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Newspaper Coverage of Japan-America Internment in WW2 and the Civil Rights Movement Essay

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Updated: Sep 12th, 2021

Introduction

Racism in newspaper reporting has changed a great deal. This is seen when one compares the way newspapers covered the Japan-America internment in World War Two (WW2) as compared to the civil rights movement in America in the 1950s. These camps were set after the Japanese had bombed the Pearl Harbor. These Japanese were first generations who were born in Japan and second-generation who were born in America.

These people were placed in internment camps, which were fenced and were rarely given newspaper coverage owing to the fact that they were called the evacuees from a small racial group. These people were suppressed and lived within the fences of these camps. Further, they did not know how to read and communicate effectively in English therefore a big problem to express themselves to the papers. Japanese were not allowed to access information from newspapers because of two main reasons. President Theodore D. Roosevelt signed order 9066. This was designed to create a civilian agency to provide for the removal of persons or classes of people from designated areas like at the coast.

Main text

Since they had participated in Pearl Harbor bombing and so the American Government decided to cut their navy codes and disconnect them from their country of origin, Japan. They did little to go for newspaper coverage because of the bombing at Pearl Harbor and they tried to prove that they were loyal so that they could get better treatment in America since they could not go back home.

This limited their formation of a movement that was to champion for their rights. “Lieutenant General John DeWitt, who administered the internment program, repeatedly told newspapers “A Jap’s a Jap” and testified to Congress, “I do not want any of them [persons of Japanese ancestry] here. They are a dangerous element. There is no way to determine their loyalty… It makes no difference whether he is an American citizen, he is still Japanese. American citizenship does not necessarily determine loyalty…

But we must worry about the Japanese all the time until he is wiped off the map.” The inclusion of orphaned infants with “one drop of Japanese blood” (as explained in a letter by one official) lends credence to the argument that the measures were racially motivated, rather than a military necessity”.(Loewen 2006). This made even newspapers shun covering their problems.

Unlike the Black Americans who did not know their exact origin, they were exposed to harsher racial prejudice. This treatment was harsher in the south of California and so they moved northwards where they were met with even harsher segregation laws. This made them to form the National Association for the Advancement of Colored People (NAACP) that championed for the rights of black Americans through lobbying and litigation and arranging for mass demonstrations.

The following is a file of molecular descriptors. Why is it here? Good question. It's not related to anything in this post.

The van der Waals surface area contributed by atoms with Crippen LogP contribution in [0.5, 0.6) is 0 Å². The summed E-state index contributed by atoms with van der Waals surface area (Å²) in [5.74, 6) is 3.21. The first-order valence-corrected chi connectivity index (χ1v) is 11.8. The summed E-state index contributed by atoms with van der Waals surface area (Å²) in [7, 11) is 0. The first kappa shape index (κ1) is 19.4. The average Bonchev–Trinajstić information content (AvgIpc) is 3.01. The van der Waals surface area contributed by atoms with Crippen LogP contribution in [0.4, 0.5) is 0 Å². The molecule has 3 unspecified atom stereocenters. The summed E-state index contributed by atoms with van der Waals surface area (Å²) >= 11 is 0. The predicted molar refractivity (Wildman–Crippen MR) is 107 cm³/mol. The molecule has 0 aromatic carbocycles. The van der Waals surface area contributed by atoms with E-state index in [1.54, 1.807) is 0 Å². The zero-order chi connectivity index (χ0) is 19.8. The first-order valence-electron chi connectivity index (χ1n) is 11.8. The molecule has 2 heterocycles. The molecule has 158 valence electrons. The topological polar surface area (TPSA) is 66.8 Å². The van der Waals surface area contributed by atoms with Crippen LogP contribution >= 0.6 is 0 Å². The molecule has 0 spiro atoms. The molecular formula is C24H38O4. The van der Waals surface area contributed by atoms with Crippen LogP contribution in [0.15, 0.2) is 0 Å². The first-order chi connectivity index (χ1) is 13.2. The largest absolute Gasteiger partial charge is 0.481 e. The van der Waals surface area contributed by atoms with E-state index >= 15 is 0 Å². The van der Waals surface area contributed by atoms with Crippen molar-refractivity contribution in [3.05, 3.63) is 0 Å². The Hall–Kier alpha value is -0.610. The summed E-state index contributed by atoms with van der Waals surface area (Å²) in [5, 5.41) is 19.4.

When two whites murdered Emmet Till and later acquitted there was a lot of bitterness. This led to the swelling of membership of NACCP (Loewen 2006). Finally, mass demonstrations replaced litigation. The media covered this because this movement persuaded whites to join them in their mass protests and they were killed in the event. Therefore, the newspapers had to cover the deaths of the whites and the mysterious circumstances surrounding their deaths.

Conclusion

Some of the other activities that were largely covered by the newspapers were the mass demonstrations for freedom and jobs in Washington; from the Washington Monument to the Lincoln Memorial led by Martin Luther King Junior which was the largest march of the time and when Rosa Parks refused to stand for a white person in a bus in Montgomery.(Loewen 2006).

References

Loewen, James. “A hidden dimension of American Racism”. Touchstone Publishers, 2006.

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IvyPanda. "Newspaper Coverage of Japan-America Internment in WW2 and the Civil Rights Movement." September 12, 2021. https://ivypanda.com/essays/newspaper-coverage-of-japan-america-internment-in-ww2-and-the-civil-rights-movement/.

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IvyPanda. 2021. "Newspaper Coverage of Japan-America Internment in WW2 and the Civil Rights Movement." September 12, 2021. https://ivypanda.com/essays/newspaper-coverage-of-japan-america-internment-in-ww2-and-the-civil-rights-movement/.

References

IvyPanda. (2021) 'Newspaper Coverage of Japan-America Internment in WW2 and the Civil Rights Movement'. 12 September.

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